Complications inevitably ensue as the boys' competition for Luisa's attention turns heated and everyone's secrets begin to come out. This small story of intertwined relationships is set against the bigger backdrop of the Mexico that exists beyond the rich urban world that the characters usually inhabit. They pass by demonstrations, suspicious police activity, gorgeous vistas, rural poverty, and many more scenes both beautiful and terrifying without seeming to notice, too wrapped up in their insular lives and problems.
This film marks director Alfonso Cuaron's return to his native land after gaining minimal Hollywood success with The Little Princess and Great Expectations, and he does a fantastic job at going beyond the dusty stereotypes to paint a fascinatingly diverse portrait of present-day Mexico. Your understanding of the characters and their world is considerably augmented by a brilliant narrative device that has an outside observer's voiceover break into the film's soundscape every now and then with insight into the characters' inner lives and with random stories about places that they're passing by. The three lead actors are immensely watchable.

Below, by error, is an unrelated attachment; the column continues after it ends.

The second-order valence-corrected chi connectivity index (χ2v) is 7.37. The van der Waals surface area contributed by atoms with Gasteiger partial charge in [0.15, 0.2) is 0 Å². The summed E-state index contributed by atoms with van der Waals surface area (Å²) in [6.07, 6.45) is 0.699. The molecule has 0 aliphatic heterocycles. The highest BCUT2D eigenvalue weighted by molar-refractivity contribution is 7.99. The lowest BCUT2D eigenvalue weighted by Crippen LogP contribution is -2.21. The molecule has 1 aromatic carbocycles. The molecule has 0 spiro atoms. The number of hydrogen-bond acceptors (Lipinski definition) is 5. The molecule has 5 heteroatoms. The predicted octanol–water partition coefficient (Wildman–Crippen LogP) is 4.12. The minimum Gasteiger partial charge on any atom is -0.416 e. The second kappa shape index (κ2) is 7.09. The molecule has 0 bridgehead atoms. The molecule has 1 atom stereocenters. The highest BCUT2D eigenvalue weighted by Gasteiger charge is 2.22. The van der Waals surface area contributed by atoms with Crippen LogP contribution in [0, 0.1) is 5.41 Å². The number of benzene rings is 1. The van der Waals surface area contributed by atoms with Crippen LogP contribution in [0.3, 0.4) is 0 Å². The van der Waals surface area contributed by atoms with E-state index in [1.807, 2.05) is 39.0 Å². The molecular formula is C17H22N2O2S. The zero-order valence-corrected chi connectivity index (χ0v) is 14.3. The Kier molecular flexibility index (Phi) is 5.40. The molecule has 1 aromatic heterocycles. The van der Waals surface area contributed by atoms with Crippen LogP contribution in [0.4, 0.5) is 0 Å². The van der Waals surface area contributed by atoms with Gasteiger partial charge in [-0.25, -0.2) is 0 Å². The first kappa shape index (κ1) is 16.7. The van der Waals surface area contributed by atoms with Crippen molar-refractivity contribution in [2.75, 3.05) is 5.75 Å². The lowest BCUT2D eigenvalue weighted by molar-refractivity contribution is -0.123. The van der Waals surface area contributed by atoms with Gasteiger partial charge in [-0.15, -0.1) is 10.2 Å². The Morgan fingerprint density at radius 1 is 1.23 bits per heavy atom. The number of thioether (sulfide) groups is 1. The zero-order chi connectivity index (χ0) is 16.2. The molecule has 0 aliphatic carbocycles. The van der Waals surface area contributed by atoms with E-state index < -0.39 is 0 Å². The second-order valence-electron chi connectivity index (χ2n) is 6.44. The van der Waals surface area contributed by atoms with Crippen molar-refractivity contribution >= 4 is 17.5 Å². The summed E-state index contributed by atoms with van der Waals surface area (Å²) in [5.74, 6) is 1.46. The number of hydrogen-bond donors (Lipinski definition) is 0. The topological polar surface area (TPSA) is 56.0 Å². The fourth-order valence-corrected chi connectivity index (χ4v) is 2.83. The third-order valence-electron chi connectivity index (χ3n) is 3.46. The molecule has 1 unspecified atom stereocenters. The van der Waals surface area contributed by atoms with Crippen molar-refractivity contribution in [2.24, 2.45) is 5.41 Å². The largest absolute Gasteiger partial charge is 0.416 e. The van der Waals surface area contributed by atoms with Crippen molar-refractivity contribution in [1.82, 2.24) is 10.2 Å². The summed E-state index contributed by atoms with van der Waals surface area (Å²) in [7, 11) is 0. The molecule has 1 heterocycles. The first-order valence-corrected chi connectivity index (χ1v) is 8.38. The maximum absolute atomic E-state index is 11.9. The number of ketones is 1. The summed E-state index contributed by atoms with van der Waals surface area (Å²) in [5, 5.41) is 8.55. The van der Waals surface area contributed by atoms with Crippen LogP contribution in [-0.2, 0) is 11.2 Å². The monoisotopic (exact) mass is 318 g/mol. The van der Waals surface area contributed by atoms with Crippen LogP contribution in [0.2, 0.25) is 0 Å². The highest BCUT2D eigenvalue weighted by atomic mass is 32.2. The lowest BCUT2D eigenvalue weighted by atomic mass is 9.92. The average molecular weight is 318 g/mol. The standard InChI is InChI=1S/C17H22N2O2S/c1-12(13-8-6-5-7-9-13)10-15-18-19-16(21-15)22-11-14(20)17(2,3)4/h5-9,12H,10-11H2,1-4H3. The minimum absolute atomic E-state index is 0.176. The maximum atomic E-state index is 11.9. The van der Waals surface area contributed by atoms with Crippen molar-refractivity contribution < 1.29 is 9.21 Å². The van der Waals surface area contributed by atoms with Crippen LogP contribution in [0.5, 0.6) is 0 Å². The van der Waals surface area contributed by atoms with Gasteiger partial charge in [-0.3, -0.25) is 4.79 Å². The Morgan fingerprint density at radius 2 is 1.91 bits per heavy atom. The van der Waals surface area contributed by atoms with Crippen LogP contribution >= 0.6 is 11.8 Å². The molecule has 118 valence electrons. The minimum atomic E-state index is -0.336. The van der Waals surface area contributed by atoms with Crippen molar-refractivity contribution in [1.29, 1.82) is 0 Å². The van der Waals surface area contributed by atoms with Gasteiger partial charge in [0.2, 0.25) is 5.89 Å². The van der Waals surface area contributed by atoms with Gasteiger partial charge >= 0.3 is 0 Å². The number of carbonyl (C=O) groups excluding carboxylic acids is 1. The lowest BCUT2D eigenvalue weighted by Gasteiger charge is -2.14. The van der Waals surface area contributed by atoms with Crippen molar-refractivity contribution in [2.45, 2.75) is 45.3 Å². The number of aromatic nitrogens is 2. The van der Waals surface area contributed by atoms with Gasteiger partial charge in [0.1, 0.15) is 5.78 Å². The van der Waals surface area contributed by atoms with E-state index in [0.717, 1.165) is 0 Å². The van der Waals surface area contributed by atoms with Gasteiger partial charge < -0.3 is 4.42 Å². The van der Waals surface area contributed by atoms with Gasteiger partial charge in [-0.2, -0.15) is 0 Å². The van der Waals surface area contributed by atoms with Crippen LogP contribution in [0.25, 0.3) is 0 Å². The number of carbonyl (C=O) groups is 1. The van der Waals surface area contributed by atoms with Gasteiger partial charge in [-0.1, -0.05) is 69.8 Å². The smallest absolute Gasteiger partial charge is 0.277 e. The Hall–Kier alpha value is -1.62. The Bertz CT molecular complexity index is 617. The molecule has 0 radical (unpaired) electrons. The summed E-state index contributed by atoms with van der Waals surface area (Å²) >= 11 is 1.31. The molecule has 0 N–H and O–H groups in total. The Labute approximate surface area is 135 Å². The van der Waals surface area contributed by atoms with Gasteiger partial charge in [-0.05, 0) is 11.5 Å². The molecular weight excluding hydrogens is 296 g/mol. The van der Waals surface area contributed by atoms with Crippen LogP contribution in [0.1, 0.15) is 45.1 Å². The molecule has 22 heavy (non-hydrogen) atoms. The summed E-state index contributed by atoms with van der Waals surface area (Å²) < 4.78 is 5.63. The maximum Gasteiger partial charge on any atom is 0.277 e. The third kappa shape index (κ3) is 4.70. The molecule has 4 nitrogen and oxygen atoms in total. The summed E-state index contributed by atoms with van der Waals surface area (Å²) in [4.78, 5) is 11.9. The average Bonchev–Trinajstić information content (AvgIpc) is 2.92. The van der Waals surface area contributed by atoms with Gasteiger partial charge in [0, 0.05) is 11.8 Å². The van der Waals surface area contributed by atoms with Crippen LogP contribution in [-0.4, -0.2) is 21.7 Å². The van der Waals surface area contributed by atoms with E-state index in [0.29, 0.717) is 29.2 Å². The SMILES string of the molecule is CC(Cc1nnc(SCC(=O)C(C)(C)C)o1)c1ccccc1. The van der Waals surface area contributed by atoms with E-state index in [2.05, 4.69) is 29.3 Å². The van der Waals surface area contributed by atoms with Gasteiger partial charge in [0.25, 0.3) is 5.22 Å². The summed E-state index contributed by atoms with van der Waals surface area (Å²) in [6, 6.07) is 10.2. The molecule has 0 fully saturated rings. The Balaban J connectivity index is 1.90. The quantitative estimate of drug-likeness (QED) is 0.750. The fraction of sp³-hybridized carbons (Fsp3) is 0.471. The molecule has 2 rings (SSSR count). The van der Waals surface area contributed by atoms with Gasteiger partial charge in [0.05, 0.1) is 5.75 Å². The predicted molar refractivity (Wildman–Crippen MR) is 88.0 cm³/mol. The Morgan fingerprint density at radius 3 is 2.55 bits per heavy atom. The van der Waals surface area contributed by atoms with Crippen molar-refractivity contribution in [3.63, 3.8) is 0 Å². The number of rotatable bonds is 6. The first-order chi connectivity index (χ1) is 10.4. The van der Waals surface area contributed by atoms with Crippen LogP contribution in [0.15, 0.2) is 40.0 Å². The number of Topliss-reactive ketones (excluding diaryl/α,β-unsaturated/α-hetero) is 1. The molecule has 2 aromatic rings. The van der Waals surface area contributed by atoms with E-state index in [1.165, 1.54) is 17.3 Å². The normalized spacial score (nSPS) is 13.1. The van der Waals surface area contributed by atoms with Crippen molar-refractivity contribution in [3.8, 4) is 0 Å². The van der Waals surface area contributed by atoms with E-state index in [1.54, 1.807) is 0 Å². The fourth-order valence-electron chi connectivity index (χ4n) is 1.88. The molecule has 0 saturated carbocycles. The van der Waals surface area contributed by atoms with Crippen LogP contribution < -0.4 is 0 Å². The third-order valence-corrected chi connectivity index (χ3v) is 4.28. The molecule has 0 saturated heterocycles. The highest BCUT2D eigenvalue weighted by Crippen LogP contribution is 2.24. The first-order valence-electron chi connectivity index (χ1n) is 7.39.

Diego Luna and Gael Garcia Bernal capture perfectly the outward bravado afforded to them by their age and privilege, while being able to convey the underlying reality of awkwardness, confusion and fear. Meribel Verdu's Luisa is appropriately enigmatic, hinting at a deep well of personal tragedy and pain while maintaining an exterior that is alternately bemused and frustrated by her companions' adolescent posturing. There are a lot of explicit sexual scenarios that these characters engage in throughout the film, but the actors and the filmmakers skilfully manage to inject humour and even pathos into them so it never seems excessive or exploitative. Y Tu Mama Tambien is equal parts sexy, painful, funny, raw, and beautiful, with a maturity and emotional scope that leaves any preconceptions of the typical "sexy teen road movie" in the dust.